Friday, July 27, 2012

The frustrations of App Store licensing

A reader who works in the world of Big Business (and wishes to remain anonymous) finds fault with Apple’s app licensing. He writes:

How is a business supposed to manage apps that have been purchased in the Mac App Store and iTunes Store, once an employee leaves the company? We have already concluded that the user has to use a company controlled user account, but if they leave I can’t transfer that app to another user. Currently we have maybe 100 iPad and phones, but we are getting more and more MacBooks and MacBook Airs. Some of the apps cost more than $200 and yet they aren’t transferable to another user.

Can you shed some light on what some other larger corporations are doing to manage their apps and appliances?

Like yours, other large corporations have turned in the general direction of Cupertino and, in the kind of coordination seen only in the medal-worthy forms of Olympic water ballet, shaken their fists in impotent rage. And they have because Apple has created a limited system for transferring iOS app licenses and no good way to transfer applications purchased from the Mac App Store.

So, what options do you have? Apple has created the App Store Volume Purchasing for Business program, which allows you to purchase iOS apps in bulk using a corporate credit card and account. It lets you purchase a license for multiple copies of an app and keep track of when they’re redeemed. If apps are deleted from a supervised device, they can be added again without using an additional license. If you use Apple’s Configurator application to remove an app from a device, you can then assign its license to a different device that’s likewise supervised by the copy of Apple Configurator on a particular Mac. If someone in the company acquired an app in a way other than through the Volume Purchase Program, there’s no way to reassign its license—it’s tied to that user’s account. This program currently applies only to iOS apps, not those purchased from the Mac App store.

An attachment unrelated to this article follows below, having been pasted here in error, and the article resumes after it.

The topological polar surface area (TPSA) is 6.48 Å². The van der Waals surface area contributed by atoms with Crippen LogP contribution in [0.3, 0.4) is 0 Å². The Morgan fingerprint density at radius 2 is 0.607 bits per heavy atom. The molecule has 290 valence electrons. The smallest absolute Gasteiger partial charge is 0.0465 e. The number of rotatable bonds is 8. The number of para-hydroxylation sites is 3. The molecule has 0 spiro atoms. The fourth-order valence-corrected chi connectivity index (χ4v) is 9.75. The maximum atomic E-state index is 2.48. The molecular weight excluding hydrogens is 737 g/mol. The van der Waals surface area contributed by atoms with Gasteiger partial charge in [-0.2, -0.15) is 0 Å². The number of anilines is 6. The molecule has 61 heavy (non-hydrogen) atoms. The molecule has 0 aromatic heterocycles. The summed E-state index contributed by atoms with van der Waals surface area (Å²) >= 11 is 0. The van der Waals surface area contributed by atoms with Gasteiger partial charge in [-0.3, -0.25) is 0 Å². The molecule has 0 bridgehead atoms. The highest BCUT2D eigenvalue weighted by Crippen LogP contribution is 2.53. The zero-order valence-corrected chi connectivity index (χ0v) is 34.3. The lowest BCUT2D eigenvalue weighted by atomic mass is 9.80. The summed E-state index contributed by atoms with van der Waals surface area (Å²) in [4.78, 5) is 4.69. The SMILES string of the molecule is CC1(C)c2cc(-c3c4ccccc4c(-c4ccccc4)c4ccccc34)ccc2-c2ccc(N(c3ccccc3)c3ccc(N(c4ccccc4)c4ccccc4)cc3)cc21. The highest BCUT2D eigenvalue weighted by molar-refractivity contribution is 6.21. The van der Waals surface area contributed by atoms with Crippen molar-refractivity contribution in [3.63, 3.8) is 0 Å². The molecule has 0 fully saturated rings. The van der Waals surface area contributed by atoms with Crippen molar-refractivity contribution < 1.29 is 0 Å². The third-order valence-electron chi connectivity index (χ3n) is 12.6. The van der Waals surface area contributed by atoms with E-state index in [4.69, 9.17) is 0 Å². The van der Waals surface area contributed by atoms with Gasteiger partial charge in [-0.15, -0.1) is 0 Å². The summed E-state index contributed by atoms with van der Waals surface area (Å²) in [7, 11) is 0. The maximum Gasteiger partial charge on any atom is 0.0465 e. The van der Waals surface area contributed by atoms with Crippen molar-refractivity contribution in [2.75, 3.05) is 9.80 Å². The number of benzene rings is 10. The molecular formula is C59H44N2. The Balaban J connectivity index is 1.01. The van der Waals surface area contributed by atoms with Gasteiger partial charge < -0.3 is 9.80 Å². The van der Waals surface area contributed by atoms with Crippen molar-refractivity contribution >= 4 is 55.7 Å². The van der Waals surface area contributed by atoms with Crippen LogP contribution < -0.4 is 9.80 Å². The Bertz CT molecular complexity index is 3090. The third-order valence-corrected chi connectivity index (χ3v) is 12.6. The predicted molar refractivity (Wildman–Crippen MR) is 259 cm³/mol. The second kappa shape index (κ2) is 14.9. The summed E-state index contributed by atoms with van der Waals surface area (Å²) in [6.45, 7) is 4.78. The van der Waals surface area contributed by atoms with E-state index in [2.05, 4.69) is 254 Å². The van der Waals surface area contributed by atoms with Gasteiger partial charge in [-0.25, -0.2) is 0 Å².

Outside of this program the company could set up a specific Apple ID and password for corporate purchases and pass out that information to those who need such and such an app. But that’s fraught with problems. First, by granting multiple users the ability to use a particular app, you’re cheating the developer out of revenue. You purchased one license and therefore should use only one copy (unless, of course, you purchased a volume license). Secondly, what’s to prevent employees, other than the threat of the sack, from purchasing anything they want—apps, movies, music, TV shows, books—using that Apple ID? Thirdly, there’s always the possibility that at some future date Apple may clamp down on the number of devices you can install an app on.

Another option is that you provide the IT department with a corporate purchasing ID and demand that IT—and IT only—purchase and install apps using this ID. That removes the danger of employees abusing an Apple ID (unless those employees work in the IT department), but it doesn’t address the cheating issue plus it then forces everyone to run to IT whenever they need a new app. This is a great inconvenience to employees and an unnecessary bother to IT, who have bigger fish to fry trying to keep the Windows boxes running.

Regrettably, what this issue really needs is a more flexible policy from Apple—a method that anyone can use to transfer licenses, not just those who qualify for Apple’s volume purchase programs for business or education. It wasn’t such a big deal with iOS apps in that the vast majority aren’t intended for business use, but with the advent of Mountain Lion and Apple’s push to direct users to the Mac App Store (and the many business applications within) there needs to be a method for license transfer for everyone.

Suffer the Little Children: Crime and Punishment at Penn State !

The disciplinary actions announced this
week by the NCAA against the Penn State
University football program were severe.

They included a $60 million fine (equivalent to their football proceeds of one year), a four-year ban on playing in post-season bowl games, a four-year reduction in the school’s number of football scholarships from 25 to 15, vacating all of the wins of Penn State’s football wins from 1998-2011 from official records (including vitiating the numbers that made their famous coach Joe Paterno the “winningest” big-school college football coach in history), giving all returning football players the right to transfer to another school, a five-year probationary period for the football program, and reserving the right to do further investigations and impose additional sanctions on individuals for their behavior.